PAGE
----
Would You Rather: Etiquette

According to the Oxford Dictionary it is “the customary code of polite behaviour in society or among members of a particular profession or group”. In Jamaica, etiquette is often referred to as simple “mannas an’ respek”. The correct etiquette varies based on the situation. For example, etiquette in the home might be more relaxed than etiquette at a formal function. Regardless, there are scenarios in which we all sometimes forget or question which form of etiquette is appropriate. The following are scenarios in which etiquette doesn’t appear as simple as what we were taught as youngsters:
·        The rules of your school are very strict about being respectful to all members of staff. You are on your way to assembly and you see the principal, who thinks highly of you as a ‘polite student’, and a group of five teachers in an intense discussion. They don’t notice that they are blocking the pathway. All other paths have puddles of water that will soak your suede shoes. 
Would you rather:
-          Interrupt them and risk the group thinking you are impolite (80%)
-          Walk in the puddles and soak your shoes (20%)
o   “They likely wouldn’t think I’m impolite if I interrupt them correctly, which I would do.” (Jada, 19)
o   “I’m pretty scared of teachers so I’d probably end up soaking my shoes or just turning back.” (Bianca, 16)
·        Your father took the family to his boss’ function. Your parents are extremely strict about being respectful to all adults at the function. You must speak only when spoken to. Your father’s boss borrowed your tablet on which he writes and plans to recite a short speech. In the middle of his speech you remember that you set a loud alarm that will go off in 1 minute with Alkaline’s “Golden Hold”.
Would you rather:
-          Interrupt his speech and disable the alarm (70%)
-          Let the alarm go off in the middle of the speech (30%)
o   “So I couldn’t really let such a dirty song play out in a formal function right? So I’d have to interrupt him, apologize repeatedly and hope my parents understand.” (Ashley, 17)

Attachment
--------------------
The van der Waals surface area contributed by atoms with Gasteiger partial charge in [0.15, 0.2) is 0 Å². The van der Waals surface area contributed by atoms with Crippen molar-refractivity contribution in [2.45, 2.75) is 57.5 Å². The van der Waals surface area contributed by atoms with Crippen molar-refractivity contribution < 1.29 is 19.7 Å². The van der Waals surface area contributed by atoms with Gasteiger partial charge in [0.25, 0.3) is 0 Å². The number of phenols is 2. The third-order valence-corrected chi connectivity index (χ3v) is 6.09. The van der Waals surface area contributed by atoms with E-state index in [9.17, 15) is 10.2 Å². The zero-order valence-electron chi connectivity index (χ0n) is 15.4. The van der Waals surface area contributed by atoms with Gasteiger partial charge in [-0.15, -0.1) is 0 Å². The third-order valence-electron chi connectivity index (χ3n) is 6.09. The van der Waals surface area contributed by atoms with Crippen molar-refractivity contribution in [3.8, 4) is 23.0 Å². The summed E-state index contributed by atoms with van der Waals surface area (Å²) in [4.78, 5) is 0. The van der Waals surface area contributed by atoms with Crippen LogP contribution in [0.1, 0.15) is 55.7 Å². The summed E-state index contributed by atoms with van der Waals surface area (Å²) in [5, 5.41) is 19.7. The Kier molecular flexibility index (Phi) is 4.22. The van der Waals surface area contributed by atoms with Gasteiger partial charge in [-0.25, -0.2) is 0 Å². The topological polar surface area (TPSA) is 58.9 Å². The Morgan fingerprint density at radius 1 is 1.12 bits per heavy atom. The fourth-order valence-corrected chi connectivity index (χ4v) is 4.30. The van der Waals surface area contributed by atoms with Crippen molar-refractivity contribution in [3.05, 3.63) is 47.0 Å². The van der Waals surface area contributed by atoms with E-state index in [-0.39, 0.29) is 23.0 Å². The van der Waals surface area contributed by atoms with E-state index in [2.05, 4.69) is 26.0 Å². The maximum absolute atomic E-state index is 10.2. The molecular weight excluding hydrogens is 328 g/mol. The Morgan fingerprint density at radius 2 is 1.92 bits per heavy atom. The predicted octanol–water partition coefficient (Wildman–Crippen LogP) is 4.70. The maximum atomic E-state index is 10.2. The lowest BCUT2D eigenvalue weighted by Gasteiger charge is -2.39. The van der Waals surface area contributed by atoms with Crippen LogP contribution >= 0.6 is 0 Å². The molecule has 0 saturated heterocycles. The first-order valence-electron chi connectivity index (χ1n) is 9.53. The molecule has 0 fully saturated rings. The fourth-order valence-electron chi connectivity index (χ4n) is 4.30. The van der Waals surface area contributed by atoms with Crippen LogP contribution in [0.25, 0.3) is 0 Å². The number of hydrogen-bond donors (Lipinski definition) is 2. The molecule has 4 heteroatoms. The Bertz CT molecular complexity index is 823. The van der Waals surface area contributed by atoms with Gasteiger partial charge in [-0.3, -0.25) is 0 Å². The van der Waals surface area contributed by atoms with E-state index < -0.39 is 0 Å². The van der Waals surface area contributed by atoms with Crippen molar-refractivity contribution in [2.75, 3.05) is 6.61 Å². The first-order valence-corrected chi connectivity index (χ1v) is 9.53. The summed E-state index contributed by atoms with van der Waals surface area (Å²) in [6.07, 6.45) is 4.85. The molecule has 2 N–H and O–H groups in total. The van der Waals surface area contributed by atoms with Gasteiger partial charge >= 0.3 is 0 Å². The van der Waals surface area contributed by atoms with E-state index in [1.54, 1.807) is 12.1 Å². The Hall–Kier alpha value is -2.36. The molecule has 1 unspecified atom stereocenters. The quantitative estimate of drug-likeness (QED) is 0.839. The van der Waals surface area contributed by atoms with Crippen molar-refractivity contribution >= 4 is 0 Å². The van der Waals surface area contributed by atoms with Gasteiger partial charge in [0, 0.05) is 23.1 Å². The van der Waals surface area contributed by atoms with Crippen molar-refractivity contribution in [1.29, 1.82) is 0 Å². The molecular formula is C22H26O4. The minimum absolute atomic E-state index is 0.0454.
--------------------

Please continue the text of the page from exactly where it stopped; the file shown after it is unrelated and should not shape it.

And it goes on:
o   “Personally, my parents are actually very strict about that stuff and I’d never hear the end out it either way so might as well just let the alarm go off.” (Romaine, 16)
·        The pastor at your church approaches the table you are sitting at with your Bible study group and begins a passionate sermon, prophesying over the lives of each person at the table. You are not religious, nor are you spiritual; in fact you only go to church because your parents force you to. You find the pastor’s prophecies strange and unnerving. Prophecies usually leave you obsessively worrying over the chance of them coming true and you definitely don’t want to hear the one about your life. The pastor is going around the table and you are next in line for a prophecy. You can leave the table but it would likely be considered highly disrespectful.
Would you rather:
-          Leave the table before the pastor gets to you (30%)
-          Sit and listen to the unnerving prophecy (70%)
o   “I’d definitely just leave. I was forced to go to church, not to have the events of my life foretold. That’s not fair to me if I’m genuinely uncomfortable.” (Victoria, 16)
o   “The way I see it, you can’t disrespect the pastor as long as you’re in his church. Therefore I would stay but try not to listen to the prophecy.” (Andrew, 18)

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